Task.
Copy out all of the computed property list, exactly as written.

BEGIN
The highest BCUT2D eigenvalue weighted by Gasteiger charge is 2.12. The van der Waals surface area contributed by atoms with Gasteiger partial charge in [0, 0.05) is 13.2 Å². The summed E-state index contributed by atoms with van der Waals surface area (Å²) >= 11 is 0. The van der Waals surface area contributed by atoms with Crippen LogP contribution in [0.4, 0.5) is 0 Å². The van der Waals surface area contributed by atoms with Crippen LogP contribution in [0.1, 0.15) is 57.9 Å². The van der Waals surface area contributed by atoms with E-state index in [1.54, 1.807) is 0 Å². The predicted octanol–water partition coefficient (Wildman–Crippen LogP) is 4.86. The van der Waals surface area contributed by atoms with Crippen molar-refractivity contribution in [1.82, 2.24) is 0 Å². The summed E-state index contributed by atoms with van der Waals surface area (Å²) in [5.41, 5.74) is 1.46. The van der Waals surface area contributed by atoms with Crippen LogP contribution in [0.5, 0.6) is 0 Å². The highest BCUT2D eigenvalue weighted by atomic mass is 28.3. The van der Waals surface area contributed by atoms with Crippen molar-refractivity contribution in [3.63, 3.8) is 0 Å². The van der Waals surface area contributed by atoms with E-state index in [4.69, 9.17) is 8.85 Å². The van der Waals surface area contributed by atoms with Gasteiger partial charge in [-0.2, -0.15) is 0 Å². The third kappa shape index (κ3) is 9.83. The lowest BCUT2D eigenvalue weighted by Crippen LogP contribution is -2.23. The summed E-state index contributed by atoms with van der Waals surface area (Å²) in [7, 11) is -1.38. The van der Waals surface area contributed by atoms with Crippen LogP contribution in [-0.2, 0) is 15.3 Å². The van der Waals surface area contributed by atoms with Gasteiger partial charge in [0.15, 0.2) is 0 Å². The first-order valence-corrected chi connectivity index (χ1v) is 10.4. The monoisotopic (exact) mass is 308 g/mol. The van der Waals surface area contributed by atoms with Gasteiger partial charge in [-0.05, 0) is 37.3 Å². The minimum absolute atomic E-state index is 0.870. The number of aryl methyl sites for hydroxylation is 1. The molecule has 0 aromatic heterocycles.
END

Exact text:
The highest BCUT2D eigenvalue weighted by Gasteiger charge is 2.12. The van der Waals surface area contributed by atoms with Gasteiger partial charge in [0, 0.05) is 13.2 Å². The summed E-state index contributed by atoms with van der Waals surface area (Å²) >= 11 is 0. The van der Waals surface area contributed by atoms with Crippen LogP contribution in [0.4, 0.5) is 0 Å². The van der Waals surface area contributed by atoms with Crippen LogP contribution in [0.1, 0.15) is 57.9 Å². The van der Waals surface area contributed by atoms with E-state index in [1.54, 1.807) is 0 Å². The predicted octanol–water partition coefficient (Wildman–Crippen LogP) is 4.86. The van der Waals surface area contributed by atoms with Crippen molar-refractivity contribution in [1.82, 2.24) is 0 Å². The summed E-state index contributed by atoms with van der Waals surface area (Å²) in [5.41, 5.74) is 1.46. The van der Waals surface area contributed by atoms with Crippen LogP contribution in [0.5, 0.6) is 0 Å². The highest BCUT2D eigenvalue weighted by atomic mass is 28.3. The van der Waals surface area contributed by atoms with Crippen molar-refractivity contribution in [3.63, 3.8) is 0 Å². The van der Waals surface area contributed by atoms with E-state index in [4.69, 9.17) is 8.85 Å². The van der Waals surface area contributed by atoms with Gasteiger partial charge in [-0.2, -0.15) is 0 Å². The third kappa shape index (κ3) is 9.83. The lowest BCUT2D eigenvalue weighted by Crippen LogP contribution is -2.23. The summed E-state index contributed by atoms with van der Waals surface area (Å²) in [7, 11) is -1.38. The van der Waals surface area contributed by atoms with Crippen LogP contribution in [-0.2, 0) is 15.3 Å². The van der Waals surface area contributed by atoms with Gasteiger partial charge in [0.15, 0.2) is 0 Å². The first-order valence-corrected chi connectivity index (χ1v) is 10.4. The monoisotopic (exact) mass is 308 g/mol. The van der Waals surface area contributed by atoms with Gasteiger partial charge in [-0.05, 0) is 37.3 Å². The minimum absolute atomic E-state index is 0.870. The number of aryl methyl sites for hydroxylation is 1. The molecule has 0 aromatic heterocycles.